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(Section from paper presented at March 1998 IEEE Aerospace Conference)
3. Framework and Process
We borrow and adapt the concept of activity maps from Michael Porter  to give a pictorial representation to the Realsearch process. Realsearch as we currently practice it has five themes (shaded bubbles in Figure 1) which constitute its strategic framework, and seven process elements (white bubbles) which support these themes.
Framework themes are the main concepts that collectively distinguish this Realsearch approach from some other methodology for learning and insight development. They are the what of Realsearch. This thematic framework should remain relatively stable over time, though some evolution is expected.
Key process elements are the actual primary activities or functions that define the themes in their execution, and represent how the themes are achieved.
The connecting lines show strong support among the units, and strengthen consistency and coherency to the extent that there are multiple connections.
Key Process Elements
Realsearch is an issue-focused, principle-based process. In Figure 1 process elements are clustered into three groups: tools, tasks, and team makeup.
Change-Issue FocusedRealsearch focuses on developing the questions before embracing answers; defining the problem before accepting solutions. Change proficient business practice has been the focus for the first application of the Realsearch process; as a consequence the activity has employed a methodology for defining problems in terms of their change-proficiency requirements . The key concept here is that the item to be analyzed or designed must first be profiled as a set of issues to be resolved. The Appendix contains a short-listed version of the change proficiency issues identified during the analysis of an assembly process at General Motors.
For example: At Rockwell Avionics, where we were exploring the design of a program realization process, we came eventually to understand that the primary issues were not at the operational and organizational levels, but rather with the pending crises of knowledge-worker shortages faced by all technology intense businesses. When the problem is viewed from this angle the nature of a good solution is completely different.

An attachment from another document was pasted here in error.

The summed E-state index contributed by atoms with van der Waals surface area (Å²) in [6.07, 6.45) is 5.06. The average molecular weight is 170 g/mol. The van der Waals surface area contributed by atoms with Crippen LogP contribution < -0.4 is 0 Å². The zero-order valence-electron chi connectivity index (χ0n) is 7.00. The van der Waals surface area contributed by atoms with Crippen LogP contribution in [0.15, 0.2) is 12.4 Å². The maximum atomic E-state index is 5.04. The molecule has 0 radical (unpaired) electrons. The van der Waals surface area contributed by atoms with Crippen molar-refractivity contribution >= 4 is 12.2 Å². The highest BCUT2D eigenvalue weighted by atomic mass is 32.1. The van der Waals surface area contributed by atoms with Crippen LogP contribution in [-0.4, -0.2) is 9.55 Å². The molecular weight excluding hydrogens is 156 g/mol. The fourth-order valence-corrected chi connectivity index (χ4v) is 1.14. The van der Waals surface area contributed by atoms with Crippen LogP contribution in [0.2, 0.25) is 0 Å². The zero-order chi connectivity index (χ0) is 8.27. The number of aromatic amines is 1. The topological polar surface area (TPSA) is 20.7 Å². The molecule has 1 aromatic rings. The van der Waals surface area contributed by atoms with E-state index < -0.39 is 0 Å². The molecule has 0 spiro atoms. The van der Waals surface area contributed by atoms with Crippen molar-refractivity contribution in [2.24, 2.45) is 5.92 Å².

In the Realsearch workshop consensus is sought (but never demanded) on the problem definition and not on subsequent solution designs. The emphasis on a common problem definition is important so that all solution design activity focuses on a common set of requirements.
RRS Principles BasedThe ten RRS (Reusable, Reconfigurable, Scalable) design principles are specifically focused on building adaptable systems (see bottom half of iconic model in the Appendix). In general, however, any set of comprehensive design principles would provide the necessary fundamental concepts for open interpretation. No two people are likely to employ fundamental knowledge to precisely the same ends. Principle-based design invites collaborative learning as each participant goes away with a deeper but very personal understanding. Principles are tools rather than recipes.
The design principles provide enough structure for both the analysis and the application exercise work to channel the workshop activity toward its objective; but not enough structure to allow comfortable passive participation. Finding evidence of the principles in a practice being analyzed and employing them in the design of a new practice is thought provoking work. Basing the participant activity on fundamental principles rather than on recipe steps creates an environment in which people must actively think and struggle with new concepts.
The primary objective of the Realsearch 1997 Discovery Workshop Series was in fact aimed at testing and refining this set of principles. The insights we hoped to generate would be based on these principles. The new knowledge the workshop series intended to create was the refinement and applicability of these principles in different business environments. For instance, our second workshop at General Motors analyzed two production practices that had the most blatant examples of RRS principles employed - which resulted in some major terminology refinement. These highly evident examples helped us re-articulate the principles in more communicable terms.